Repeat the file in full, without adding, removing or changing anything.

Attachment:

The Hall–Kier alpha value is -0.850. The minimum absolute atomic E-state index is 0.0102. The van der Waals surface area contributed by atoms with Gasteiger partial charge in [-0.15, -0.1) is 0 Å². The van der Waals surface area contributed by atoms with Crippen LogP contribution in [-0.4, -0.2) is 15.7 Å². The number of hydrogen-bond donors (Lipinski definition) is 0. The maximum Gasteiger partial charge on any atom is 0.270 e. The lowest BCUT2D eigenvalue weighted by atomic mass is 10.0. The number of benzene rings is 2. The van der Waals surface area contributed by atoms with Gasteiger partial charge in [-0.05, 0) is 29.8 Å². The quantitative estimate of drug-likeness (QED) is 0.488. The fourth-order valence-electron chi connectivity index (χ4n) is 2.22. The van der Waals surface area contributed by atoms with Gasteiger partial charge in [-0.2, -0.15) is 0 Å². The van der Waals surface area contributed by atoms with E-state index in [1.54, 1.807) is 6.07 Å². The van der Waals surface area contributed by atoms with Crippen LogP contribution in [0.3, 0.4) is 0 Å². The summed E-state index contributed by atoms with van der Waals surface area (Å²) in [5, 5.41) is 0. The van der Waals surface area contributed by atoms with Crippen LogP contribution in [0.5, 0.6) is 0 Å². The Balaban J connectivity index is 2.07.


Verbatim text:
The Hall–Kier alpha value is -0.850. The minimum absolute atomic E-state index is 0.0102. The van der Waals surface area contributed by atoms with Gasteiger partial charge in [-0.15, -0.1) is 0 Å². The van der Waals surface area contributed by atoms with Crippen LogP contribution in [-0.4, -0.2) is 15.7 Å². The number of hydrogen-bond donors (Lipinski definition) is 0. The maximum Gasteiger partial charge on any atom is 0.270 e. The lowest BCUT2D eigenvalue weighted by atomic mass is 10.0. The number of benzene rings is 2. The van der Waals surface area contributed by atoms with Gasteiger partial charge in [-0.05, 0) is 29.8 Å². The quantitative estimate of drug-likeness (QED) is 0.488. The fourth-order valence-electron chi connectivity index (χ4n) is 2.22. The van der Waals surface area contributed by atoms with Gasteiger partial charge in [-0.2, -0.15) is 0 Å². The van der Waals surface area contributed by atoms with E-state index in [1.54, 1.807) is 6.07 Å². The van der Waals surface area contributed by atoms with Crippen LogP contribution in [0.3, 0.4) is 0 Å². The summed E-state index contributed by atoms with van der Waals surface area (Å²) in [5, 5.41) is 0. The van der Waals surface area contributed by atoms with Crippen LogP contribution in [0.5, 0.6) is 0 Å². The Balaban J connectivity index is 2.07.